The aubergine–eggplant–melanzane–enigmatic gentle giant of a vegetable.
Not included in the diagram but a useful addition to the repetoire, this tortino recipe is adapted from Paola Gavin’s Italian Vegetarian Cookery.
A tortino is a sort of soufflé crossed with a no-pastry pie–handy for those who need to watch their intake of refined carbohydrates.
It’s a little labour intensive but pays off.
600/700 gms aubergine [eggplant]–peeled and sliced thin
olive oil for brushing
2 1/2 oz tomato sauce–see below
2 oz grated parmesan
salt and pepper
Lightly salt the aubergine slices and leave them to drain for at least an hour.
Set the oven to 190C
Dry the slices in between sheets of kitchen paper.
Oil a couple of shallow oven trays.
Lightly brush the slices with olive oil and lay them out on the trays.
Bake for 5 minutes each side on the top shelf of the oven–one tray at a time.
Heat a cast iron grill pad to hot.
Transfer the slices onto the grill pad and char them for a couple of minutes each side.
(The grilling adds a smokey taste; you could fry the slices or just leave the slices in the oven longer but they must cook to tender.)
Oil a shallow oven dish and layer the cooked slices in the bottom.
Whisk the cheese and the tomato sauce together and season with salt and pepper.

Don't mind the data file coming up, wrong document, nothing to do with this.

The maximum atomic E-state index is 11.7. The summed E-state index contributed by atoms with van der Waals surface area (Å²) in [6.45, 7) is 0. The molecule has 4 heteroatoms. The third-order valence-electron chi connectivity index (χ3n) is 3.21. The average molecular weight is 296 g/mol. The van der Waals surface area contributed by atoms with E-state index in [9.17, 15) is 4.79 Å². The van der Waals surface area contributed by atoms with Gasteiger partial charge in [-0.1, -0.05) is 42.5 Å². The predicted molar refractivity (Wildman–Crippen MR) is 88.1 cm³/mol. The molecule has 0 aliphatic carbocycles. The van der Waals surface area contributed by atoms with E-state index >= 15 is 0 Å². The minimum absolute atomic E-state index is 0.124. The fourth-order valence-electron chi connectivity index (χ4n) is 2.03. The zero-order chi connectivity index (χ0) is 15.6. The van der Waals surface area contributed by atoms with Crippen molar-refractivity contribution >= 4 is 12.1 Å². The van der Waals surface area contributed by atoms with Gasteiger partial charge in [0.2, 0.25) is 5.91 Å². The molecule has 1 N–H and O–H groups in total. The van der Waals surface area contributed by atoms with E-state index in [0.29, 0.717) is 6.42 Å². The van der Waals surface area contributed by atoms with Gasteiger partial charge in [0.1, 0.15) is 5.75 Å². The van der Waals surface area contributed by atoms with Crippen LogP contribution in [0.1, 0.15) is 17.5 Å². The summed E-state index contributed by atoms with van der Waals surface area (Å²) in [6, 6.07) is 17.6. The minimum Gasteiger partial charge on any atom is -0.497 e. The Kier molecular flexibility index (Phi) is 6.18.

Whisk the eggs and stir them well into the mixture.
Pour this over the aubergines.
Make sure the mix covers the aubergine slices.
Bake in the middle of the oven for 20 to 25 minutes.
Quick Tomato sauce
A handy standby sauce.
I made this in a jiffy this morning and used 2 1/2 oz of it for the tortino leaving easily enough for our pasta tonight–giving me time to follow some of today’s stage in the Tour de France!
2 tbsp olive oil
1 large tin of tomatoes–drained of their juice and roughly chopped.
2 garlic cloves–peeled and thinly sliced.
salt and pepper.
2 sprigs of rosemary–chopped.
Heat the oil in a large pan and add the garlic and the rosemary.
Soften the garlic, being careful not to let it burn–a few seconds.
Add the tomatoes
and cook over a high heat–stirring often–until the loose liquid has evaporated and little pockmarks appear on the surface.
If you can part the Red Sea—running a spoon through it–it’s done.
Season with salt and pepper.